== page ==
Christina Cash and Leigh VanderEls launch the now-defunct LGBTQ+ weekly newspaper Southern Voice, which would attract 100,000 readers. Cash helps start Georgia Voice in 2010.
Borrowing an idea from a San Francisco meals on wheels program, Michael Edwards-Pruitt rounds up some of his neighbors to cook and deliver meals to 14 friends who were dying from AIDS. Project Open Hand first operates out of St. Bartholomew’s Episcopal Church on Lavista Road. Elton John would personally deliver Project Open Hand’s 25 millionth meal. Now called Open Hand Atlanta, the nonprofit has expanded its mission to cook and deliver 5,000 meals daily for disabled Atlantans. In 2020, OHA is also delivering emergency meals in response to the COVID-19 pandemic.
For his work on behalf of gay rights, Congressman John Lewis is honored with the inaugural Dan Bradley Humanitarian Award, named for one of the Human Rights Campaign’s founders, at the queer advocacy nonprofit’s Atlanta dinner.
The first Jerusalem House, located in the city’s Druid Hills/Virginia-Highland area, opens to house five Atlantans with AIDS. Serving more than 600 Atlantans in 2020, the nonprofit is the oldest and largest provider of permanent housing for the city’s low-income and homeless individuals and families affected by HIV/AIDS.
Members of the Atlanta chapter of the AIDS Coalition To Unleash Power, or ACT UP, open and close the year with a pair of headline-grabbing protests. In January, the group marches on the state capitol to protest government inaction on the AIDS epidemic. In December, members are arrested while protesting at the CDC on behalf of women diagnosed with AIDS who then were not included in the official definition and, as a result, were excluded from government assistance.
The city’s first AIDS Walk (From All Walks of Life), benefiting AID Atlanta, is led by Mayor Maynard Jackson and Elton John, who would buy a penthouse here the next year and become a part-time Atlanta resident. The Indigo Girls perform to launch the march. In fall of 2020, AIDS Walk Atlanta will celebrate its 30th anniversary.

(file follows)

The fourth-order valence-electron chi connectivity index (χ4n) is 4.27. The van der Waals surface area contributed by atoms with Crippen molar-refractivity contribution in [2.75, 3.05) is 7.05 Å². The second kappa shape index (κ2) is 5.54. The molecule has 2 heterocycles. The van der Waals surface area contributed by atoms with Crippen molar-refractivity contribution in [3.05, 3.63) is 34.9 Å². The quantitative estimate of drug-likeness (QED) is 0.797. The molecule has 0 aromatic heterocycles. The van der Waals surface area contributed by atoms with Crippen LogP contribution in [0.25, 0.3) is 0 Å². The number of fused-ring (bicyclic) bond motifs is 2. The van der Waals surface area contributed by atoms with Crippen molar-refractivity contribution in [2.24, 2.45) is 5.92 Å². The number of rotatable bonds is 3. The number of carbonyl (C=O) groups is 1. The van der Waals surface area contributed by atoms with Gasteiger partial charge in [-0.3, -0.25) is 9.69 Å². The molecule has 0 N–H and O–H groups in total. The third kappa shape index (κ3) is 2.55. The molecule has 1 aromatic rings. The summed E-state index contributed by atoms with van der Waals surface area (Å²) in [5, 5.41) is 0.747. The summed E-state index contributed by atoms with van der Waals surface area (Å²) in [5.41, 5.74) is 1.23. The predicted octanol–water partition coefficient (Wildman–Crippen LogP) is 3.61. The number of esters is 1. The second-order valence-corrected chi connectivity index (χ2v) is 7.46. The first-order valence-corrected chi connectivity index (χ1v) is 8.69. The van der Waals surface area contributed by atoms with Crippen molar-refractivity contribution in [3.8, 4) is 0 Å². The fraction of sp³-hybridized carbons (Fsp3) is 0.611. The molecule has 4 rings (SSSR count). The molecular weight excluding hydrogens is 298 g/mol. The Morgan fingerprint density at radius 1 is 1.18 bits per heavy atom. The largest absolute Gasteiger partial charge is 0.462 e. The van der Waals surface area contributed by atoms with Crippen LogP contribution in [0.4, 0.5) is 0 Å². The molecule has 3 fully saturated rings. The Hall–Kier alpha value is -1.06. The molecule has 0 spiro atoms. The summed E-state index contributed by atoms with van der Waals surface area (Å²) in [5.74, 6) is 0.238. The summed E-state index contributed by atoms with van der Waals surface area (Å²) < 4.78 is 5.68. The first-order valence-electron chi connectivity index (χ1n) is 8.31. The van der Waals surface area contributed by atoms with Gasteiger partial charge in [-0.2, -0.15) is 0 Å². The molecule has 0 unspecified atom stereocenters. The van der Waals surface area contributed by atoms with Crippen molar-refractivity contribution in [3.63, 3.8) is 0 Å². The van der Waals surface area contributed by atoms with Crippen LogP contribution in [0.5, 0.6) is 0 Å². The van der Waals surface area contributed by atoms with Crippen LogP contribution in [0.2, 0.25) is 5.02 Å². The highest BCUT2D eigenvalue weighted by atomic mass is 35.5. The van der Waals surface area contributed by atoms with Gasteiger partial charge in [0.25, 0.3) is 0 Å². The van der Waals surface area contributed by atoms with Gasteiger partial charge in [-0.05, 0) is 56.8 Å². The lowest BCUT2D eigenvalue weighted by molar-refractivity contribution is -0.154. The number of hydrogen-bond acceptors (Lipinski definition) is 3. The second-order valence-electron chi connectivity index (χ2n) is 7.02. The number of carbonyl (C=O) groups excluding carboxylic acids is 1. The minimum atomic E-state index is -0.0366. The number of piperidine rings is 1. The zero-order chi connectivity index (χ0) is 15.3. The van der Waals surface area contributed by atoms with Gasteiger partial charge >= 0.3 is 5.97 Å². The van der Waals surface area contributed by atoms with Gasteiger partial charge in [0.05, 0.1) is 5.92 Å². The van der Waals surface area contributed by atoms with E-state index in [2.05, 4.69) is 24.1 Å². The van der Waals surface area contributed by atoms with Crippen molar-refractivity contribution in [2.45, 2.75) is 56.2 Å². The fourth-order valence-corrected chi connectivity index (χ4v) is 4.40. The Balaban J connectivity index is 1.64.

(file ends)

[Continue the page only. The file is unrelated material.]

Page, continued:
Atlanta IBM computer salesman E. Lynn Harris publishes Invisible Life, a coming-of-age novel about a young, gay Black man, selling copies out of his car trunk at Black beauty salons and barber shops, before selling the rights to Anchor Books. Harris and playwright Pearl Cleage bonded early, both starting as self-published writers. Cleage says of the New York Times best-selling author, who passed in 2009, “We were both passionate about telling the stories we knew, and we both loved the process of getting those stories into the hands of readers who would recognize themselves in the pages.”
Marietta’s Theatre in the Square becomes a national flashpoint in the culture wars after staging playwright Terrence McNally’s Lips Together, Teeth Apart, which included references to homosexuality. The production helps spark Cobb County’s infamous anti-gay resolution. The next year, after months of protests, the Atlanta Committee for the Olympic Games pulls the volleyball competition out of Cobb County.
Outwrite Bookstore and Coffeehouse opens. Owner Philip Rafshoon recalls, “On the corner of Piedmont and 10th, Outwrite helped the intersection become the center of the Gayborhood for 16 years. Some of my favorite author signings included Olympic diver Greg Louganis’s 1995 signing for his Breaking the Surface biography and Tammy Faye (Bakker) Messner’s surprise 2003 appearance where she led fans in singing ‘We are Blessed.’”
The gay rights advocacy group Georgia Equality is formed. In 2020, the nonprofit turns 25, continuing to advance fairness, safety, and opportunities for LGBTQ+ citizens with an increased focus on youth, family, and trans communities.
Atlanta hosts its first Black Gay Pride celebration. The Labor Day weekend celebration now routinely attracts some 10,000 attendees, making it one of the largest Black Pride events in the world.
Charis Circle, a nonprofit arm of Charis Books & More, is formed to work with artists, authors, and activists from around the world to bring programming and events to feminist communities.
June 28, 1996
Coretta Scott King speaks at Atlanta Pride in Piedmont Park. She says, “We share common adversaries. The church burners and the gay bashers drink from the same poisonous well of hatred. I want to assure you that I will continue to support you in your efforts to rid our country of all forms of bigotry, racism, sexism, and homophobia.”
February 21, 1997
The Otherside Lounge, a popular lesbian nightspot, is bombed. A second device is found outside in the parking lot and is detonated with a robot by police. The man responsible is Eric Robert Rudolph, who had also planted bombs at Centennial Olympic Park and a Sandy Springs abortion clinic. No one is killed at the lounge.